David.Gettman October 4th, 2008
ONE HUNDRED YEARS WITH THE SECOND CAVALRY
By Joseph I. Lambert, Major, Second Cavalry
Copyright 1939 Commanding Officer, Second Cavalry, Fort Riley, Kansas
Capper Printing Company, Inc.
While awaiting reenforcements at his camp on Goose Creek, General Crook decided to send out a reconnoitering party northwestward to try to locate the Indian village. Lieutenant Frederick W. Sibley, Company E, Second Cavalry, with twenty-five picked men from Companies A, B, D, E, and I, was chosen to command the unit. Scouts Frank Gruard and Baptiste Pourier, and a newspaperman, John F. Finerty, accompanied the expedition. Leaving camp in the afternoon of July 6, 1876, the party marched cautiously that night, arriving in the vicinity of the Little Big Horn, a distance of about fifty miles, the following morning.
Scout Gruard soon discovered a large war party of Sioux, led by White Antelope. As the troops were greatly outnumbered and had not been discovered, it was decided to try to elude them. The guide led them west toward the Big Horn Mountains where few Indians were ever found. The path went through natural parks and meadows, bordered by woods and rocks. Late in the afternoon, when it was thought they had eluded the savages, they were fired upon from a nearby wood. Galloping for the nearest cover, they dismounted in the edge of a grove of trees. The Indians had soon killed several of the horses, making escape mounted more unlikely. Meantime, many more savages had arrived, extending the line until the little party was nearly surrounded.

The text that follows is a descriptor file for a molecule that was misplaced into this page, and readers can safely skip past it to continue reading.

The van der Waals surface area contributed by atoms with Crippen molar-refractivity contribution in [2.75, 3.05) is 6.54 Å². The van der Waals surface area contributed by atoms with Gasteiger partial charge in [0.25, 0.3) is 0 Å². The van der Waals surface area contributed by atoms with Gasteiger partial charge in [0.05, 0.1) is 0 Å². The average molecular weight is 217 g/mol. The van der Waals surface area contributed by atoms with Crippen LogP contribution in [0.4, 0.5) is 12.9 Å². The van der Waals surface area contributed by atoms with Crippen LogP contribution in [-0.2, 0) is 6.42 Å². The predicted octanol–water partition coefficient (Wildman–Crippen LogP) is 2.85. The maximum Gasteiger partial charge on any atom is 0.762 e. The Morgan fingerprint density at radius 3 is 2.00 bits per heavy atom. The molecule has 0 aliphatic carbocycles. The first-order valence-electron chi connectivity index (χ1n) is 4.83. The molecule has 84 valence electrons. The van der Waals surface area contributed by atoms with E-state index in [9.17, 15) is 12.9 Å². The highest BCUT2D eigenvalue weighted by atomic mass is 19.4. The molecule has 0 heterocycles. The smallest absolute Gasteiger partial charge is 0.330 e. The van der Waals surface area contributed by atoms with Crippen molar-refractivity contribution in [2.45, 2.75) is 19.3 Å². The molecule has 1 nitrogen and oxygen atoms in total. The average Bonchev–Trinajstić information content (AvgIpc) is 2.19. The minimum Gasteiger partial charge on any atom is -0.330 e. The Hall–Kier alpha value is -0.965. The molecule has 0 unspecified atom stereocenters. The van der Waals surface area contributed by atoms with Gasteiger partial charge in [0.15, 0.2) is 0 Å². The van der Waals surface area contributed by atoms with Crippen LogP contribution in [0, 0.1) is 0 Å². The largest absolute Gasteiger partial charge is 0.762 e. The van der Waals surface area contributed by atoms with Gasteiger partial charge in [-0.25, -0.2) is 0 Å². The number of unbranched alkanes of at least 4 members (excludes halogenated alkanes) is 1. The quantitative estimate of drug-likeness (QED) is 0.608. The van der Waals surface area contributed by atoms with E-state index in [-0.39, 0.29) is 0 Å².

Upon the advice of the scouts, Lieutenant Sibley decided to abandon the horses and attempt to escape through the mountains. Taking with them the extra ammunition from the saddle bags, the little party moved out single file through the rocks and trees. By leaving the horses tied where some of them could be seen by the Indians, and then firing more rapidly before leaving, it was hoped the savages would not discover their departure for some time. They soon crossed a branch of the Tongue River and ascended a mountain so steep no mounted men could follow them. Then they heard several volleys in the distance, indicating the hostiles had assaulted their camp.
For two nights and days the band struggled through the most precipitous kind of country, and with no food to eat. They were in such a weakened condition that at one time the scout stated they had made only six miles in four hours. They discovered several parties of Indians but always eluded them. At about 6:30 a.m. July 9, they saw two horses grazing some distance away, and noticing rifles in the gun boots, knew they belonged to cavalrymen. It was a group of men from their own regiment out hunting. A messenger was sent to camp and soon Captains Dewees and Rawolle, Second Cavalry, arrived with led horses and provisions. They had escaped without the loss of a man due to the courage of Lieutenant Sibley and the ingenuity of the two scouts.